Considered one of the most important Bible translations ever made, the Septuagint is a translation of the Hebrew OT into Greek. It is referred to in manuscripts as “according to the seventy” (“Septuagint” is Latin for “seventy”). “LXX” is often used in place of the word “Septuagint.”
The legend behind the “seventy” goes back to the reign of Ptolemy II Philadelphus at Alexandria (284-247 B.C.). This monarch allegedly sent an embassy to Jerusalem with a letter to Eleazar the high priest, requesting that six elders from each of the twelve tribes should be sent to Alexandria to develop a new translation of the Hebrew OT into the Greek language.

“The seventy-two duly arrived with a copy of the law written in letters of gold on rolls of skins. . . . . .The translators were provided with a satisfactory retreat on the island of Pharos, and Demetrius [Demetrius Phalerius, librarian of the famous library of Alexandria] exhorted them to accomplish the work of translation. . . . . .So they set to work, comparing their results, and making them agree. And whatever they agreed upon was suitably copied under the direction of Demetrius. . . . .In this way the transcription was completed in seventy-two days.” (The Zondervan Pictorial Encyclopedia of the Bible. Vol. 5, p. 343).

The majority of biblical scholars agree that the Septuagint is a worthy translation of the Hebrew OT. For example, Dr. Neil Lightfoot in his book How We Got the Bible notes:

“Although there are numerous textual variations between the Septuagint and the Hebrew text, the great majority of these are minor. Often it is not mentioned how very much the Septuagint supports the Hebrew text. Yet even when the Septuagint differs and offers a better reading, nonetheless it never replaces the Hebrew as the standard form of the text. Because it is a translation, the Septuagint always remains secondary. Only with great care, then, can one speak of ‘the authority of the Septuagint’.” (p. 149)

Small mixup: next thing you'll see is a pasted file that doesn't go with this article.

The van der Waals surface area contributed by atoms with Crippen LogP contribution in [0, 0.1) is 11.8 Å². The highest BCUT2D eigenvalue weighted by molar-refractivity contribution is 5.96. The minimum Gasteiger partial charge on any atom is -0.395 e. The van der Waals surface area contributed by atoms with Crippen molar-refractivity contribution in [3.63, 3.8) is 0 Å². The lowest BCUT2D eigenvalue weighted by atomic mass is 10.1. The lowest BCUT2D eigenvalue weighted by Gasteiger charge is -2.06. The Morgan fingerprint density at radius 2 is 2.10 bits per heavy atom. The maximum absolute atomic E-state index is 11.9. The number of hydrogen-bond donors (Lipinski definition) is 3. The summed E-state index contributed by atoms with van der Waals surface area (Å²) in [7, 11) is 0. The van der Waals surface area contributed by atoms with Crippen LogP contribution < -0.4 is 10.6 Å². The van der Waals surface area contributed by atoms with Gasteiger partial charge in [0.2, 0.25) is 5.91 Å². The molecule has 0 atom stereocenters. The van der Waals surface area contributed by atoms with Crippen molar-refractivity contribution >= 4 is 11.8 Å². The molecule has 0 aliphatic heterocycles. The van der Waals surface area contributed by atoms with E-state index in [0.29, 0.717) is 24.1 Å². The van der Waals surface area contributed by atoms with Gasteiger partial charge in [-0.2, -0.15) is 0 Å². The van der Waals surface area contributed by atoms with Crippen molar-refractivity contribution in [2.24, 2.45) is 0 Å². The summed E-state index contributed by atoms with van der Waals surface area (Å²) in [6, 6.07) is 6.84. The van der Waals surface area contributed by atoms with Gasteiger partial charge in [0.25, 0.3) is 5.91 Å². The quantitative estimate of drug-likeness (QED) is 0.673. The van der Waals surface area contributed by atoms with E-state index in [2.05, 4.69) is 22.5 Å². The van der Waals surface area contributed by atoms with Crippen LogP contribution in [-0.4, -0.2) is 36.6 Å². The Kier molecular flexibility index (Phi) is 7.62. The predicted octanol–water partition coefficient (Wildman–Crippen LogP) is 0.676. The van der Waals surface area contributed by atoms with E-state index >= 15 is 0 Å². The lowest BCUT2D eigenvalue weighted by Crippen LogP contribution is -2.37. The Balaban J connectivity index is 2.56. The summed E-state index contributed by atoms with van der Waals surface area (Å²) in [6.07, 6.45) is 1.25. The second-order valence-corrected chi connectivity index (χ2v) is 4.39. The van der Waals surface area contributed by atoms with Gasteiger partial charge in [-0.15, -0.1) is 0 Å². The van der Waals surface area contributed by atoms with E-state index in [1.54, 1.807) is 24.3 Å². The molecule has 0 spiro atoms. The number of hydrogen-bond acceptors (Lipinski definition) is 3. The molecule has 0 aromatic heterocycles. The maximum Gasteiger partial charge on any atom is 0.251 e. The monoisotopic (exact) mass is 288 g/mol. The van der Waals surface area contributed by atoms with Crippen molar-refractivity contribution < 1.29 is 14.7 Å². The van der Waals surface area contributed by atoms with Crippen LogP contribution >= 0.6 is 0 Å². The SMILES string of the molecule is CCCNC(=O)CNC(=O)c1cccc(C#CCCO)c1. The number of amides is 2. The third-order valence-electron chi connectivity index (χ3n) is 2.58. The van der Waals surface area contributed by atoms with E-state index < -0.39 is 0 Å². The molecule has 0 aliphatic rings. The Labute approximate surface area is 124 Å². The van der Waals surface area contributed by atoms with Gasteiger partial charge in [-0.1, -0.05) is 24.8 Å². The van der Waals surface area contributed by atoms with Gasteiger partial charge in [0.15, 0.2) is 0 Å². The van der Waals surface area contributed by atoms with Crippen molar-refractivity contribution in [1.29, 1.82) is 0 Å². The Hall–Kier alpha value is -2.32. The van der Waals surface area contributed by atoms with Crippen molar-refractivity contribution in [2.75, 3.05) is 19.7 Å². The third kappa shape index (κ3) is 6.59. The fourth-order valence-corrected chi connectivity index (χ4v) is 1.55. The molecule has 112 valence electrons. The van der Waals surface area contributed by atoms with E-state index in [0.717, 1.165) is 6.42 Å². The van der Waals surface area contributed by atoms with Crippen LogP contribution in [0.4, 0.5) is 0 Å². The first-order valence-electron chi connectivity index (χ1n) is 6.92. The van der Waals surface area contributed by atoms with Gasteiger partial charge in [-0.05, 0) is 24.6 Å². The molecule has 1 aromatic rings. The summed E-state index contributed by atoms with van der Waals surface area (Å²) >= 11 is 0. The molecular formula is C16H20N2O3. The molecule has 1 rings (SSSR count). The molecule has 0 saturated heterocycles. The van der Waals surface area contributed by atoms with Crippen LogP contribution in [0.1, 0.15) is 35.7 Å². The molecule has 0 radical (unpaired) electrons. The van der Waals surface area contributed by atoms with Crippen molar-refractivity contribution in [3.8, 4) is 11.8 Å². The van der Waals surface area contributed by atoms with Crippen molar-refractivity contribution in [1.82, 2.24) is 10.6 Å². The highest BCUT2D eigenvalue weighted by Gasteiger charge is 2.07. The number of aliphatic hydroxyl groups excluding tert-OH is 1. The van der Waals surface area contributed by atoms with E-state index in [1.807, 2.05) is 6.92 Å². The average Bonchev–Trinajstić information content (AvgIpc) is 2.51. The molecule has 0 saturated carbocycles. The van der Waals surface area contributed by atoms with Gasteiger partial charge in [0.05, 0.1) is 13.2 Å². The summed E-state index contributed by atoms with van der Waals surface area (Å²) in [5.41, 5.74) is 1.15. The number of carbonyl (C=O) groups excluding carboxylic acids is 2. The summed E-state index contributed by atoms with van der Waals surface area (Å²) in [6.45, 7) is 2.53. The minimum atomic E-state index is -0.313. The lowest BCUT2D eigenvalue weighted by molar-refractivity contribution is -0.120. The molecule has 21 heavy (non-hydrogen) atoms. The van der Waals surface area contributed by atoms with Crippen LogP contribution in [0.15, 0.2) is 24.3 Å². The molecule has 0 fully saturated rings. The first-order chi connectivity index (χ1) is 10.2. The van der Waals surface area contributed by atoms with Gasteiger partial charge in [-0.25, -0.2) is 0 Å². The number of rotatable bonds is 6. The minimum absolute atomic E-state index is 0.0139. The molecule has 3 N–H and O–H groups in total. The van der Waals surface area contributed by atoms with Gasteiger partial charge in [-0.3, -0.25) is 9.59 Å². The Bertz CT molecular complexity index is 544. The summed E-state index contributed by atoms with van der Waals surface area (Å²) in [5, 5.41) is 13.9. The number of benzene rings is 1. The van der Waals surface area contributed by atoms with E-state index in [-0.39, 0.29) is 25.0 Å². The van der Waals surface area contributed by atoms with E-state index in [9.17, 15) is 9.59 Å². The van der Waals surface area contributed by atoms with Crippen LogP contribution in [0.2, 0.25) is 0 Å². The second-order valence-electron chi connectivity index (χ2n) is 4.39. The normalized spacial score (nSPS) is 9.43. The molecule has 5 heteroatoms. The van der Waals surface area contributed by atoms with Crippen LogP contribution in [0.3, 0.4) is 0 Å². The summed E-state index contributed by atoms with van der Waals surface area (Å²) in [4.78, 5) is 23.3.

Influences the Septuagint have had upon the Bible we use today (via the Latin Vulgate) include:

  1. dividing the OT into grouping of books–Law, History, Poetry, and Prophets
  2. giving names to the books of The Law–Genesis, Exodus, Leviticus, Numbers, and Deuteronomy
  3. subdividing some books–for example, 1 and 2 Samuel. 

Additionally, the Septuagint holds special interest for Christians inasmuch as it was the Bible used by the early church; and its language prepared the way for evangelism in the Greek world.

  • Our next article begins a discussion of Canonicity
  • Return to our Introduction Post to see a list of all articles in this series.

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